The claimant beat its Part 36 offer in this case, but the defendant argued that it would be unjust to order the normal costs consequences because the offer was not a "genuine attempt to settle the proceedings". This is a new requirement added to the rules in April 2015, but there is also caselaw pre-dating that rule change in which a Part 36 offer has been held not to be valid because the offeror was not making a real concession.
In this case, the claimant offered to accept 95% of the damages which it was claiming (those damages were alleged to be £400,000 at the time of the offer, although that figure subsequently rose to £5 million). The claim itself was an "all or nothing" type claim. Edwards-Stuart J held that although damages of just 95% was not an "available outcome" from the litigation, that in itself did not prevent the offer being a valid Part 36 offer.
Reference was made to the 2003 Court of Appeal decision of Huck v Robson, in which the Court of Appeal allowed the normal costs consequences where the claimant had also offered to accept 95% of her claim. Although it had not been impossible in that case for the claimant to have achieved 95%, that outcome was not likely to result in practice, yet that did not mean the offer was not a Part 36 offer. Nor did it matter that that case was decided before the change of the Part 36 rules.
The claimant accepted that an offer of 98% might be difficult to defend. However, the judge held that the offer here, although very modest, could not be described as derisory: 95% of even £400,000 was still £20,000.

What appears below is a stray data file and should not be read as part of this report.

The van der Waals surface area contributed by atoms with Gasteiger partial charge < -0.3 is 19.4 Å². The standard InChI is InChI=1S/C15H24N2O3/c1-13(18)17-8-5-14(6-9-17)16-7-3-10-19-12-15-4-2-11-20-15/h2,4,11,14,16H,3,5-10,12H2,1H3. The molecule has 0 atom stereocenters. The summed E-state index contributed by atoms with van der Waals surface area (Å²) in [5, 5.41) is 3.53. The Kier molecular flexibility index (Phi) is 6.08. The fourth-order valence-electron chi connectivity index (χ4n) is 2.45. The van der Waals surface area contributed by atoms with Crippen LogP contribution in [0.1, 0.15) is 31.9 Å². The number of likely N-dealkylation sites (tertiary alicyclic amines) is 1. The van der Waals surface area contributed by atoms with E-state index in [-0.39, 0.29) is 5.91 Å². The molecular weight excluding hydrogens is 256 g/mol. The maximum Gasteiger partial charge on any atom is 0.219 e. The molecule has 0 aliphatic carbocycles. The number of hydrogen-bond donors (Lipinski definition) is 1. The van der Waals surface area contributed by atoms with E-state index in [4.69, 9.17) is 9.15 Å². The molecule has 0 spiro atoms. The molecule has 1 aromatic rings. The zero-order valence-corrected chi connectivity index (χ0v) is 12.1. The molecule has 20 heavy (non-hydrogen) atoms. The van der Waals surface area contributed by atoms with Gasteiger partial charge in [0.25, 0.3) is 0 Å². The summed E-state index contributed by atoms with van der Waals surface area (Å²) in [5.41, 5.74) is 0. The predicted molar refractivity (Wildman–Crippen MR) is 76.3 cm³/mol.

Although the defendant had not yet been told the claimant's entire case at the time of the offer, the defendant should have taken prompt steps to investigate the claim. Accordingly, indemnity costs were awarded from the earliest date by which the defendant could reasonably have put itself in a position to make an informed assessment of the strength of the claim on liability (ie four months from the date of the offer, on the facts).
COMMENT: As well as following Huck v Robson, this case also confirms that the approach adopted in Uren v Corporate Leisure (see Weekly Update 14/13) is correct ie it is appropriate to look not just at the percentage of the claim but also what that equates to in monetary terms. Only "extreme" offers are likely to fail. It is easy to see why claimants in an "all or nothing" type case are subject to scrutiny, since claimants only have to equal their Part 36 offer in order to obtain the enhanced Part 36 costs consequences (hence a claimant could be tempted to "offer" to accept 100% of its claim in such a case). However, where some concession is being made, it is arguable that, since this exercise is only being conducted because the offeror has achieved a better outcome than its offer, the offer cannot have been unreasonable in the first place.